Greeley man accused of strangling woman and hiding her body in a steamer trunk pleads guilty |

Greeley man accused of strangling woman and hiding her body in a steamer trunk pleads guilty

Tommy Simmons / Greeley Tribune

A little more than two weeks before his trial was scheduled to begin, David Batty, 53, pleaded guilty to second-degree murder in connection with the death of a woman whose body police say he sodomized then hid in a trunk in his closet.

Batty initially faced a first-degree murder charge after his parole officers in March 2016 found the body of Tonya Lei Webster, 47, in a steamer trunk in his closet. For months after the discovery of the body, little was known publicly about the case because Batty’s arrest affidavit was — and still is — sealed, meaning the public has no access to it.

He appeared in court for about 5 minutes Thursday morning in an orange jail uniform to enter his guilty plea. He showed no emotion in the courtroom and answered Weld District Court Judge Timothy Kerns’ questions in monosyllabic words as the judge asked him if he was satisfied with his attorneys and whether he was under the influence of drugs or alcohol. He had said little more by the time Weld County Sheriff’s deputies led him out of the courtroom in handcuffs at the end of the hearing.

He was equally stone-faced at a 3-hour preliminary hearing in late September, when police and prosecutors said Batty and Williams knew each other. They’d met at a local homeless shelter three years before her death and formed a friendship. That friendship later became intimate, police said.

During the September hearing, attorneys referenced the final texts sent from Williams’ phone on March 11. They seemed to indicate she was going to Batty’s house for sex. Sometime between March 11 and March 16, though, police believe she was strangled, and her body was hidden in an antique steamer trunk that belonged to Batty’s grandfather.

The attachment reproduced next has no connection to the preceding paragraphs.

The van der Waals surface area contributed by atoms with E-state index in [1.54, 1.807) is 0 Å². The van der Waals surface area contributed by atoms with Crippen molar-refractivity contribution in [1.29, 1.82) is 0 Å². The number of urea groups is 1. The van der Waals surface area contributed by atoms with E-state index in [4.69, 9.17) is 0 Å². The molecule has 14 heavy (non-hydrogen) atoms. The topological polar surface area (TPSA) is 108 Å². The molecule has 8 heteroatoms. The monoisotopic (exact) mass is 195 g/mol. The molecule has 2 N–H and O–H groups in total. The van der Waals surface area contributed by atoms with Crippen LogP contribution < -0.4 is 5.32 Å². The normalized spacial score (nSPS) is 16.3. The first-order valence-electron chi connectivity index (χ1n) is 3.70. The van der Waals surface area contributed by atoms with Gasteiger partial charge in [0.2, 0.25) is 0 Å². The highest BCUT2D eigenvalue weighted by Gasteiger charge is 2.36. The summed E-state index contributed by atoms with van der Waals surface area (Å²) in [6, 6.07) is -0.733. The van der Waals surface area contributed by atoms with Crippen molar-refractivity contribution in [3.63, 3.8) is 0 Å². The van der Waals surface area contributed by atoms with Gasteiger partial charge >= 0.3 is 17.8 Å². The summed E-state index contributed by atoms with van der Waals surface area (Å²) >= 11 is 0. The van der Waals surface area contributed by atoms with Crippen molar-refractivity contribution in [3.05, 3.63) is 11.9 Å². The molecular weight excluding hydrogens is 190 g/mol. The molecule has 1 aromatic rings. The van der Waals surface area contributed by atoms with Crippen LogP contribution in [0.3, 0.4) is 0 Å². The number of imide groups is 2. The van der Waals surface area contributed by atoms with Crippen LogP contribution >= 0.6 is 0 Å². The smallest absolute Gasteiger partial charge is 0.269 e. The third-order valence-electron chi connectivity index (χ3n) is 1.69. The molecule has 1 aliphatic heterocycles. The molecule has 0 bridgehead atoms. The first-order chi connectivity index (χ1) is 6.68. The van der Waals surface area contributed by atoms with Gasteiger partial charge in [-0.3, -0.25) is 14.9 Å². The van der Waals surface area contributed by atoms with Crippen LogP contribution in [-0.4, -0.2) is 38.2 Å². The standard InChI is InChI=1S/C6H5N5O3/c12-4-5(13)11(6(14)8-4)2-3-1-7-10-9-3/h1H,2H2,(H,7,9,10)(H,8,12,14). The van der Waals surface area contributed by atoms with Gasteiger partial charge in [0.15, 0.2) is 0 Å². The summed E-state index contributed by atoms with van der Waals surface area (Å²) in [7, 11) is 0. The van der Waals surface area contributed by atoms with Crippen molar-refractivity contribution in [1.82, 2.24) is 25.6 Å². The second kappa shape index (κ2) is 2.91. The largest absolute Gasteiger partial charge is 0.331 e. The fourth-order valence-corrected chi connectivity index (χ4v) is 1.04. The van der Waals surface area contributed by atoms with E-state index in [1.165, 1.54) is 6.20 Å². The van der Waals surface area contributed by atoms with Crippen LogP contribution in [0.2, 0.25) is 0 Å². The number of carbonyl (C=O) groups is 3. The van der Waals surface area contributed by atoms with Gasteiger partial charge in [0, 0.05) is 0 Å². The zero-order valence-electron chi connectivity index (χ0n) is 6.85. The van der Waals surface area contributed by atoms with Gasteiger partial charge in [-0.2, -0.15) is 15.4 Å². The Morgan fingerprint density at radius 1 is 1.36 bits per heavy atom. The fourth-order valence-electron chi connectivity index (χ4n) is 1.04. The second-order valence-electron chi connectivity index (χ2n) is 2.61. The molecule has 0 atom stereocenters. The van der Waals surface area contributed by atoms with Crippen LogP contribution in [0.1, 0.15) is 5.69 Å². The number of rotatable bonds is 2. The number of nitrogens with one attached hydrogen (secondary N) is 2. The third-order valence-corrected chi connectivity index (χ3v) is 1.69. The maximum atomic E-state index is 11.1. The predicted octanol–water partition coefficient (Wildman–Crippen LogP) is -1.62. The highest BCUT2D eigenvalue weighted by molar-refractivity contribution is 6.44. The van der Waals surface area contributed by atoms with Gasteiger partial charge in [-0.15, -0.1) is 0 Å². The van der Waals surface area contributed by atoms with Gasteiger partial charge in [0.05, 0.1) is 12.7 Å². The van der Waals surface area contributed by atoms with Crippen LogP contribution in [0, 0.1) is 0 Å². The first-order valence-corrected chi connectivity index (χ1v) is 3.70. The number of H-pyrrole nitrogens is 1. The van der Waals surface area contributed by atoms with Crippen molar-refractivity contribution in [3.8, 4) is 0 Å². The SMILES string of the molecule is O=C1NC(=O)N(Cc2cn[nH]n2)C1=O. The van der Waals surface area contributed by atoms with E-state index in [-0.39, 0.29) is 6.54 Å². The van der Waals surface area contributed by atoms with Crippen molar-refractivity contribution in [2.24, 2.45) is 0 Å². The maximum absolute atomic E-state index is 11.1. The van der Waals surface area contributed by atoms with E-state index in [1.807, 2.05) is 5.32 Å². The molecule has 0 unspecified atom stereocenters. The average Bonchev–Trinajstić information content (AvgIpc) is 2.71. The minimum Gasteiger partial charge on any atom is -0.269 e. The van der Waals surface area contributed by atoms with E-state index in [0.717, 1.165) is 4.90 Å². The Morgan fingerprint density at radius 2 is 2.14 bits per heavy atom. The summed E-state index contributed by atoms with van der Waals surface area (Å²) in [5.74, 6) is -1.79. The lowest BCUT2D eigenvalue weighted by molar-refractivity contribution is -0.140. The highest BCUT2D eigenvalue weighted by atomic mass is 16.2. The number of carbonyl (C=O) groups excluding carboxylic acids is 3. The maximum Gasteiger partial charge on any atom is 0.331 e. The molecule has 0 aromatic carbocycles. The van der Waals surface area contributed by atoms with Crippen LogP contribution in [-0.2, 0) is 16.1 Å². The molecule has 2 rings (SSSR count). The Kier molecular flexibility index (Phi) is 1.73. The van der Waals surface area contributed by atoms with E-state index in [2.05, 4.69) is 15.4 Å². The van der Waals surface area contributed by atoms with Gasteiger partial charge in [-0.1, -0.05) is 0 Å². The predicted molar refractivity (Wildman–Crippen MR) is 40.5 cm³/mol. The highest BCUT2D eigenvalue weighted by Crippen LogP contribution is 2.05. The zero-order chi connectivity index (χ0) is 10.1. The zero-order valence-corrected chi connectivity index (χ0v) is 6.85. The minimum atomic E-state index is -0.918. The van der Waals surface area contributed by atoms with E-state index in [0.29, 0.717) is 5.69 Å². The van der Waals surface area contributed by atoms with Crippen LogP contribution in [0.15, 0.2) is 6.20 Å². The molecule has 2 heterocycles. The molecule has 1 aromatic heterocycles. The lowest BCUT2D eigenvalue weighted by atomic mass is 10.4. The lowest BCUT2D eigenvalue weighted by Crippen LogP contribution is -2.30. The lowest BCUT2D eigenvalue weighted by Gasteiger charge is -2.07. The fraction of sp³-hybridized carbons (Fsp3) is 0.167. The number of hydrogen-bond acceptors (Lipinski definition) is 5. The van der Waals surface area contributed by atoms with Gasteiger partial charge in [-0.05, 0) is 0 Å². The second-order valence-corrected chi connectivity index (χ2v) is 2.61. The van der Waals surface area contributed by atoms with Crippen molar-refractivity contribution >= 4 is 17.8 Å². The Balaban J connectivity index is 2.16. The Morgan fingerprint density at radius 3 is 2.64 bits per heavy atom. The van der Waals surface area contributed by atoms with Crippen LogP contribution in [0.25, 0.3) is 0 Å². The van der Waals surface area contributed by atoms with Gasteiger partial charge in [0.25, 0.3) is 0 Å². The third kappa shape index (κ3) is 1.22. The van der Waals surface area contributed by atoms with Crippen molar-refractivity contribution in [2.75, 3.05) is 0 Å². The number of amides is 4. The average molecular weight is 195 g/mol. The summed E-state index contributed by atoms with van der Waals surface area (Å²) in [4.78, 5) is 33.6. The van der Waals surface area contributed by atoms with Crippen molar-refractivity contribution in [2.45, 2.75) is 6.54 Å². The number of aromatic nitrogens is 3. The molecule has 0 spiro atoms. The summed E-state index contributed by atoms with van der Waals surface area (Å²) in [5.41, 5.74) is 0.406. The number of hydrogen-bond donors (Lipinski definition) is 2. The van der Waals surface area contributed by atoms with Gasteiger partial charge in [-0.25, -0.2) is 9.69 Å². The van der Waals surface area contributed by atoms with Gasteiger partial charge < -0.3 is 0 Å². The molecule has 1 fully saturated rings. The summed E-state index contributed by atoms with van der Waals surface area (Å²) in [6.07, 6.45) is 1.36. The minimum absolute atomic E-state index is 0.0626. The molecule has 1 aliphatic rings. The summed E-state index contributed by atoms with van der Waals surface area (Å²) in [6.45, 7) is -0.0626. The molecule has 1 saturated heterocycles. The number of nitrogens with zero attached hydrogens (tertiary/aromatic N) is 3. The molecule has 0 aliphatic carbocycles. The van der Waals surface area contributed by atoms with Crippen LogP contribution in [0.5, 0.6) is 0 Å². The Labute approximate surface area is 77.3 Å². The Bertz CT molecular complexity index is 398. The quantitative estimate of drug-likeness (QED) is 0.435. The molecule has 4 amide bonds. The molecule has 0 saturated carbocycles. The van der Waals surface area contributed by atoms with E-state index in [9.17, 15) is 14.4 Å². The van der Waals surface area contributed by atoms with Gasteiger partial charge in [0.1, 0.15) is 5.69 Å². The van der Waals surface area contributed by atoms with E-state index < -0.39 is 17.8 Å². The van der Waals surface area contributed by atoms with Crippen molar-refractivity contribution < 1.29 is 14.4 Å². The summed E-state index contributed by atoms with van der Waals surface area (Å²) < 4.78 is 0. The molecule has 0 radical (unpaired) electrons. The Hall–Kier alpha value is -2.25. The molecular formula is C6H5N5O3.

Police also said March 2016 was a tumultuous time for Batty. He’d been showing up to work drunk, then stopped showing up altogether. He missed appointments with his parole officers, which prompted them to go to his house in the 1400 block of 9th Avenue. When they arrived, they were met with an eviction notice taped to his front door.

Batty has a history of domestic violence. Court records show misdemeanor convictions in other counties in 2006. In 2009, in Weld County, he was sentenced to 90 days in jail for a misdemeanor harassment charge. In 2010, he was charged with violating a protection order.

The September court date ended inconclusively, because more evidence was discovered during the course of the hearing. Jake Goldstein, Batty’s attorney, acknowledged at the hearing the case was murky in places, pointing out attorneys did not know exactly when Williams died.

“This case isn’t a case where my client stabbed someone then walked to the police department and confessed,” Goldstein said at the close of the September hearing. “I think the (prosecution’s) claim that this is a first-degree murder is tenuous at best.”

In February, Batty initially pleaded not guilty to first-degree murder. His trial date was set for July 10.

Instead of a trial date, the case is now scheduled for an August sentencing hearing. Batty faces between 16 and 48 years in prison.

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